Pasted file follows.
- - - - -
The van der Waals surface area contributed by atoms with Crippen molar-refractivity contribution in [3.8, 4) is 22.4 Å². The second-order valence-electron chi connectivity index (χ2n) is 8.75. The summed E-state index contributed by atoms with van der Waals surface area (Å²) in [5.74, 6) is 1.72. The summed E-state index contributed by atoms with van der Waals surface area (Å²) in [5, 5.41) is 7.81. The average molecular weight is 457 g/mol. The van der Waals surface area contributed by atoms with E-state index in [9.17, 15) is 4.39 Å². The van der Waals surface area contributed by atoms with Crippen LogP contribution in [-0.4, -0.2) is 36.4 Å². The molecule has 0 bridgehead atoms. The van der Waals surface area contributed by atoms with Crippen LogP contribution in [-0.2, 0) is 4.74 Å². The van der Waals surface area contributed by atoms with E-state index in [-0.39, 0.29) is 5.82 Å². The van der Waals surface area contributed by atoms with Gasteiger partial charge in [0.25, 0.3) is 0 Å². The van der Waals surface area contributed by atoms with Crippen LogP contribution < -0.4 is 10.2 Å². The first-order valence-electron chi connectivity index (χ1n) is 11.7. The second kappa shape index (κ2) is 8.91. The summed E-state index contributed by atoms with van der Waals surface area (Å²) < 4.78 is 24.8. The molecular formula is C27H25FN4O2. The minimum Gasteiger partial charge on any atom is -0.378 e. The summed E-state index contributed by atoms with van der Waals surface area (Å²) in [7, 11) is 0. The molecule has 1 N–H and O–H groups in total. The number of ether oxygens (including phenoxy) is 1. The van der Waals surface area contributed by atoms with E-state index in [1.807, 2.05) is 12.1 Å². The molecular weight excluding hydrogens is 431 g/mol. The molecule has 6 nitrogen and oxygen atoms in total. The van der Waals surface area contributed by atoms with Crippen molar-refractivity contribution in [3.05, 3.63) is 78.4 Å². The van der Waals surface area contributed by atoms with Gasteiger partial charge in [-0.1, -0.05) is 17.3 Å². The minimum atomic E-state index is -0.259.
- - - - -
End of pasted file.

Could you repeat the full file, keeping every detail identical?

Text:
The van der Waals surface area contributed by atoms with Crippen molar-refractivity contribution in [3.8, 4) is 22.4 Å². The second-order valence-electron chi connectivity index (χ2n) is 8.75. The summed E-state index contributed by atoms with van der Waals surface area (Å²) in [5.74, 6) is 1.72. The summed E-state index contributed by atoms with van der Waals surface area (Å²) in [5, 5.41) is 7.81. The average molecular weight is 457 g/mol. The van der Waals surface area contributed by atoms with E-state index in [9.17, 15) is 4.39 Å². The van der Waals surface area contributed by atoms with Crippen LogP contribution in [-0.4, -0.2) is 36.4 Å². The molecule has 0 bridgehead atoms. The van der Waals surface area contributed by atoms with Crippen LogP contribution in [-0.2, 0) is 4.74 Å². The van der Waals surface area contributed by atoms with E-state index in [-0.39, 0.29) is 5.82 Å². The van der Waals surface area contributed by atoms with Gasteiger partial charge in [0.25, 0.3) is 0 Å². The van der Waals surface area contributed by atoms with Crippen LogP contribution < -0.4 is 10.2 Å². The first-order valence-electron chi connectivity index (χ1n) is 11.7. The second kappa shape index (κ2) is 8.91. The summed E-state index contributed by atoms with van der Waals surface area (Å²) < 4.78 is 24.8. The molecular formula is C27H25FN4O2. The minimum Gasteiger partial charge on any atom is -0.378 e. The summed E-state index contributed by atoms with van der Waals surface area (Å²) in [7, 11) is 0. The molecule has 1 N–H and O–H groups in total. The number of ether oxygens (including phenoxy) is 1. The van der Waals surface area contributed by atoms with E-state index in [1.807, 2.05) is 12.1 Å². The molecular weight excluding hydrogens is 431 g/mol. The molecule has 6 nitrogen and oxygen atoms in total. The van der Waals surface area contributed by atoms with Crippen molar-refractivity contribution in [3.05, 3.63) is 78.4 Å². The van der Waals surface area contributed by atoms with Gasteiger partial charge in [-0.1, -0.05) is 17.3 Å². The minimum atomic E-state index is -0.259.